One classic introduction to growing mushrooms at home is a workshop on inoculating logs with shiitake spawn. Shiitake are, of course, eminently desirable, and after all what could be simpler than leaving a log in some shady spot in your back yard for a year or two before you go out and pick off a nice little basketful of beautiful round and speckled mushrooms?
If you take such a workshop, your instructor will tell you about the life cycle of mushrooms, how much of that life cycle is in the form of mycelium that grows into a substrate like logs, gradually colonizing it, and how when the log or other growth medium is fully colonized, the fungus will start to sprout fruits, which are the mushrooms that we eat. They will explain how shiitake have traditionally been grown on inoculated hardwood logs stacked in a wooded area, and how we are now going to inoculate some logs ourselves. Most likely, they will have spawn plugs, which are little hardwood dowels that have themselves been inoculated with mushroom spawn (by a professional mushroom growing company). The workshop participants each get their logs and drill little holes spaced about 4 to 6 inches apart all along the log. This is typically a lot of fun since you get to use a power tool (the drill). You then pound the plugs into the holes, and finally, close the holes up with molten beeswax. You may also close up the pores at the ends of the logs with beeswax, so the log does not lose moisture. That’s it! It is possible you’ll get to make three or four logs to take home – that makes for happy workshop customers :). Put them in a shady spot, in hot, dry weather moisten them, and wait for shiitakes.
Well, if you have read earlier episodes of our mushroom travels, you will know that we did just that in 2009, and we waited seven years for one, tiny shiitake harvest (it was very exciting though!).
By 2013, I had grown tired of waiting for those shiitakes, and decided maybe we had done something wrong; what I needed was a workshop. At the time, I was involved in the Needham Community Farm and teaching gardening workshops there with the farmer, a wonderful young woman named Heather Borkowski. Heather and I talked about mushrooms and soon enough she had us signed up for a mushroom class with a teacher in New Hampshire. At David’s place (wichlandwoods.com) we saw mushroom logs he had strewn about his woods; and his log dunking tub (shiitakes like to be dunked before fruiting, but it’s not a requirement); and his quirky self-built workshop house on poles. After the tour (which gave us an idea of good log location), we set about to inoculate our little collection of logs – I am sure I got my three or four :). Says I to the logs: “Haha shiitakes! Now you will grow at my house because I took a bona fide workshop and did everything right!”. I did not hear the small mushroom voices sing back: “Haha Babette! We will not, we will not! Even if you dunk us in a bucket!”. Grrr.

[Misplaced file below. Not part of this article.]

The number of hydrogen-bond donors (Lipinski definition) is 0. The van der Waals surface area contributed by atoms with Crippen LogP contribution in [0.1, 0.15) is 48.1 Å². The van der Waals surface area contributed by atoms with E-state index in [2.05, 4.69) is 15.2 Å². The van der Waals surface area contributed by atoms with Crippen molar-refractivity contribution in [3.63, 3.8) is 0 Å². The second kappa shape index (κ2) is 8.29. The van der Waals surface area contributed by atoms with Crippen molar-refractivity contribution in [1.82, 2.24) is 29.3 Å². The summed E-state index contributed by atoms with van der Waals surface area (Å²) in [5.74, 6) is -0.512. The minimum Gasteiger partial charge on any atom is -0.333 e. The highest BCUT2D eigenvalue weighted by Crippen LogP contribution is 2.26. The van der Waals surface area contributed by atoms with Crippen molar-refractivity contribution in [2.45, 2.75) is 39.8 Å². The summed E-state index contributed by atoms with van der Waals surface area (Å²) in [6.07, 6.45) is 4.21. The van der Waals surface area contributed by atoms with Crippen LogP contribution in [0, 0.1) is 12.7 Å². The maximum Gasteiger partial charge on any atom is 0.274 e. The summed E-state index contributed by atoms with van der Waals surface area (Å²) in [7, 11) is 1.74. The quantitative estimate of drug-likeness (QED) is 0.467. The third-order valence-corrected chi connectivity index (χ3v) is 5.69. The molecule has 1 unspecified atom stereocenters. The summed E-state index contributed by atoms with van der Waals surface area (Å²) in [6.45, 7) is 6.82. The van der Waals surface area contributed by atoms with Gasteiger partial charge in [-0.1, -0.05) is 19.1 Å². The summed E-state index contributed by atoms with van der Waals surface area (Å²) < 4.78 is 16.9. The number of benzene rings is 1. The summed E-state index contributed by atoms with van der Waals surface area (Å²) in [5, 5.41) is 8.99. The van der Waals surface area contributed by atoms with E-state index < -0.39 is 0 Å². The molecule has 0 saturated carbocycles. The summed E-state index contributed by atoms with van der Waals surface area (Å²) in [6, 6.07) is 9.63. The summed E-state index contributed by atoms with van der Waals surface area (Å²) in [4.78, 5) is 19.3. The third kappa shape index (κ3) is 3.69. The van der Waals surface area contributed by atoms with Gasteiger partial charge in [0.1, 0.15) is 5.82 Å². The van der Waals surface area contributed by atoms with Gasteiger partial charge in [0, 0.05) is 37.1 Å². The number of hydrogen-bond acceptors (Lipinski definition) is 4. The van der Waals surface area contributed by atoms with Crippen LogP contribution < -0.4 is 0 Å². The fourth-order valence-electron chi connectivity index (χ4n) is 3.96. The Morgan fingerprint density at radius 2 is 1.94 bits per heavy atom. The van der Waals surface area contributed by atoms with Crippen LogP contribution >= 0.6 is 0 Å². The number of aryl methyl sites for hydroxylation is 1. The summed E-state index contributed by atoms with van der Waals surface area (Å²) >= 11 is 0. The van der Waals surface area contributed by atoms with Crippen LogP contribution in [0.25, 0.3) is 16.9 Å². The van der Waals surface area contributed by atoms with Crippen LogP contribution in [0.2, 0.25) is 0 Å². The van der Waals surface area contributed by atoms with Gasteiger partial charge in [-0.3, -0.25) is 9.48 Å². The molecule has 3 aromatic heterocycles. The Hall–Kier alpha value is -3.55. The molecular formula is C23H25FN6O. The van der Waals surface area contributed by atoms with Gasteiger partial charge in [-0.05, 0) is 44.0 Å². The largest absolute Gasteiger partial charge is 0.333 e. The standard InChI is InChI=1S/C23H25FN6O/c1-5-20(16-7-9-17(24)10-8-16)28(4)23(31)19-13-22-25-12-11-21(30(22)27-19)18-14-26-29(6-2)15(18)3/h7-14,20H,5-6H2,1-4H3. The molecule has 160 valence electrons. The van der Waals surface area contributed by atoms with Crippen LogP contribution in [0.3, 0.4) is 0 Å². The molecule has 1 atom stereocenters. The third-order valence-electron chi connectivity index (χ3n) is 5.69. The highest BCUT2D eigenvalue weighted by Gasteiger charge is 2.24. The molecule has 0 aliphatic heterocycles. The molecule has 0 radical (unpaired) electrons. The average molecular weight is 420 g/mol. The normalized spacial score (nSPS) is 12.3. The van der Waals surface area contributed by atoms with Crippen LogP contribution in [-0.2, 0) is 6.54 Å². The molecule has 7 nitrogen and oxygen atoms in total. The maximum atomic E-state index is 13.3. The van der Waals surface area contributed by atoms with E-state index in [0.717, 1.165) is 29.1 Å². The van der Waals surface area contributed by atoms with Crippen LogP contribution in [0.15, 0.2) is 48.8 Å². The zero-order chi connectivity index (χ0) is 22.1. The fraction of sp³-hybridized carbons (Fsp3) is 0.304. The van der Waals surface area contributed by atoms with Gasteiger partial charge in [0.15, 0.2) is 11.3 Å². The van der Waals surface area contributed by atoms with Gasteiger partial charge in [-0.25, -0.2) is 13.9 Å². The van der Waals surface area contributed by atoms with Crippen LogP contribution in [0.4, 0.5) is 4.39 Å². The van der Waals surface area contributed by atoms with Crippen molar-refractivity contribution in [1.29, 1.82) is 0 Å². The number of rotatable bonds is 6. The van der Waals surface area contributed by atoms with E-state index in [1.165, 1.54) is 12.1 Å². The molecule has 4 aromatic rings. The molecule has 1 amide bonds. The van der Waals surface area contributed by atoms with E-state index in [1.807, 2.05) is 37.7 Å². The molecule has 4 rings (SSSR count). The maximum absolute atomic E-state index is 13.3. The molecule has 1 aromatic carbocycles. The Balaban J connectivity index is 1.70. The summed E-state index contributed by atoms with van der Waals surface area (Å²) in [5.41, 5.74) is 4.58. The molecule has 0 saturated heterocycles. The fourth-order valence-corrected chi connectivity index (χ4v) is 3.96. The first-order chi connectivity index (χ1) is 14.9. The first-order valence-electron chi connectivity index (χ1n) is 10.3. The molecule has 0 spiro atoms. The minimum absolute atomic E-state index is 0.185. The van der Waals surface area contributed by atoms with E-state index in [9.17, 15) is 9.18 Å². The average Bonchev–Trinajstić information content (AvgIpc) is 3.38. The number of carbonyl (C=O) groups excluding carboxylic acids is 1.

After that, I let the shiitake rest for a while. Although that 2016 mini flush did pique my interest enough that by 2018, at a wonderful Applied Permaculture course taught by David Homa, I was excited when there was an afternoon on inoculating logs. This time, the instructor showed us his log set up right outside his kitchen window, where they were in the shade all day, and where he could keep an eye on any fruiting activity that might happen. Naturally, I thought, I could do that! And I took 3 or 4 logs home from that workshop, stored them in a shady spot near our deck, and tried dunking those as well. But no shiitakes. I tried two more times. In 2019, we inoculated about 20 maple logs with two workaway folks using some fun mushroom tools I had acquired. And in the same year, we had a mushroom workshop as part of the Applied Permaculture Series I had organized with the Boston Food Forest. I took four oak logs home from that event. Maple and oak are great shiitake growing wood species. All the logs got stacked under the Green Giant arborvitae tree in our yard (a more perfect spot could not be imagined). I faithfully checked those logs for a couple of years after rains. And still, on the perfect logs, in the perfect spot, with workshop-led and pro-tools inoculation: no shiitakes.
I hope other folks have better luck than I with their shiitake logs. We all know it can be done. It is how they were cultivated in Japan for centuries. It is how they are cultivated at the Cornell University Small Farms initiative. Many farmers grow them this way. Perhaps one day, the elusive shiitake will be mine as well. Or maybe not. Will I try it again? Maybe … just one last time…
Two days later.
Wouldn’t you know it: I meet a wonderful woman who grows shiitake right after writing that letter. Ellena Baum is the Land and Community Education Manager at Grow Food in Northampton and she overheard me talking about shiitake while a group of us was harvesting hazelnuts at Nutwood Farm in Cummington. She said she had luck growing shiitake, right from the beginning. Naturally, I was all ears, and wanted to know the all the details of her process, which she generously shared. In April, get about 40 hardwood logs (oak best, then sugar maple, but other maples and birch also work) about 6-inch diameter and 4 feet long. Inoculate them with shiitake sawdust spawn and stack them in a forest area (she has hers covered with a shade cloth). The following year, in June, after some rainy days, soak for 24 hours, and set them vertically. A week or two weeks later you’ll have your first flush. You can get a second flush 8-12 weeks later. The second and third years are the best, while output tapers off in the fourth (and fifth?) years. I will definitely have to try that! Maybe it’s the colony of dozens of logs that will do the trick….
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